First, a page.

The estate of a Walmart worker who died of coronavirus is suing the retailer, alleging it failed to provide workers with protective masks and gloves, failed to suitably disinfect the store and failed to be straight up with workers about the risks they faced.
Wando Evans, a 51-year-old man who was a Walmart
associate for 15 years, died March 25 as a result of COVID-19, the disease caused by the novel coronavirus.
Four days later, another co-worker at the Evergreen Park, Ill. store died from complications about the virus. In a wrongful death lawsuit filed Monday, Evans’ estate alleges that the blame lies with Walmart.
Walmart management didn’t warn Evans and others “that various individuals were experiencing symptoms at the store and may have been infected by COVID-19 which was present and active within in the store,” the lawsuit said.
Evans was healthy man, according to his estate’s attorney, Tony Kalogerakos of Lincolnwood, Il. The deaths could have been “avoided if [management] was more transparent with teammates and customers,” Kalogerakos told MarketWatch.
The lawsuit, seeking unspecified damages, was filed in Circuit Court of Cook County.
Walmart said it was taking the allegations seriously.
“We are heartbroken at the passing of two associates at our Evergreen Park store and we are mourning along with their families. While neither associate had been at the store in more than a week, we took action to reinforce our cleaning and sanitizing measures, which include a deep-cleaning of key areas,” Randy Hargrove, a Walmart spokesman, said in a statement.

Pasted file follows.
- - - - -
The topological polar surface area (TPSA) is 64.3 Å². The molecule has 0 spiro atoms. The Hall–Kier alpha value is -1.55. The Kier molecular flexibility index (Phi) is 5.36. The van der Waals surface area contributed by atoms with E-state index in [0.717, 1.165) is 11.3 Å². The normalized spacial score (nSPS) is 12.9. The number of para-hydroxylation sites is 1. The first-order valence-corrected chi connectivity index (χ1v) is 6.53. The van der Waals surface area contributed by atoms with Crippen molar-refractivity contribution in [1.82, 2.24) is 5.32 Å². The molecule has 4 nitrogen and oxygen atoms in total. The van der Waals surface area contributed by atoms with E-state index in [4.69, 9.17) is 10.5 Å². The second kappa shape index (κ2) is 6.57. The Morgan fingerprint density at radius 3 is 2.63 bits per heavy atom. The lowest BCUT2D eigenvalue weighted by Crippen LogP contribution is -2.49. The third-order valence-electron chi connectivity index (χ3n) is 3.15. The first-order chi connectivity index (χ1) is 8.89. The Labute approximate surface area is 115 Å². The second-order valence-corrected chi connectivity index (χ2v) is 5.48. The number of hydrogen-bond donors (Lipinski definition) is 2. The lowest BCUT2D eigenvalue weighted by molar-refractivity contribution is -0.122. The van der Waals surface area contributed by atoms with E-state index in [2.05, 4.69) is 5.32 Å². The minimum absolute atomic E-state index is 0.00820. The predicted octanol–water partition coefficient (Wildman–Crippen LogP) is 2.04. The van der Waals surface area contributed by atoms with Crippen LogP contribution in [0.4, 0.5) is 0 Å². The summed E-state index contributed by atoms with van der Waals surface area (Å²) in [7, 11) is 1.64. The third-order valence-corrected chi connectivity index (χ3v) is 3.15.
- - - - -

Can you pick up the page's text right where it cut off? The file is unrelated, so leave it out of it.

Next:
The store then passed a third-party safety assessment, but Walmart also used an outside company to give an extra cleaning to high-traffic areas in the store, Hargrove said.
On March 31, Walmart said it would start taking workers’ temperatures as a precaution and will be getting masks and gloves for staff.
Walmart is planning to hire another 150,000 workers to keep up with demand. But the lawsuit from Evans’ estate alleges the retailer quickly hired new employees over the phone or through other “remote means” without checking if new workers might have COVID-19.
The massive retailer has been adding extra cleaning steps, installing sneeze guards at registers, limiting the amount of customers in a store at any one time and putting decals on the floor to remind shoppers about social distancing rules, Hargrove said.
There were 12,262 confirmed cases in Illinois and 307 deaths as of Monday, according to numbers from the state’s health authorities. There were 356,942 confirmed cases and 10,524 deaths in the U.S. as of Monday evening, according to data aggregated by Johns Hopkins University.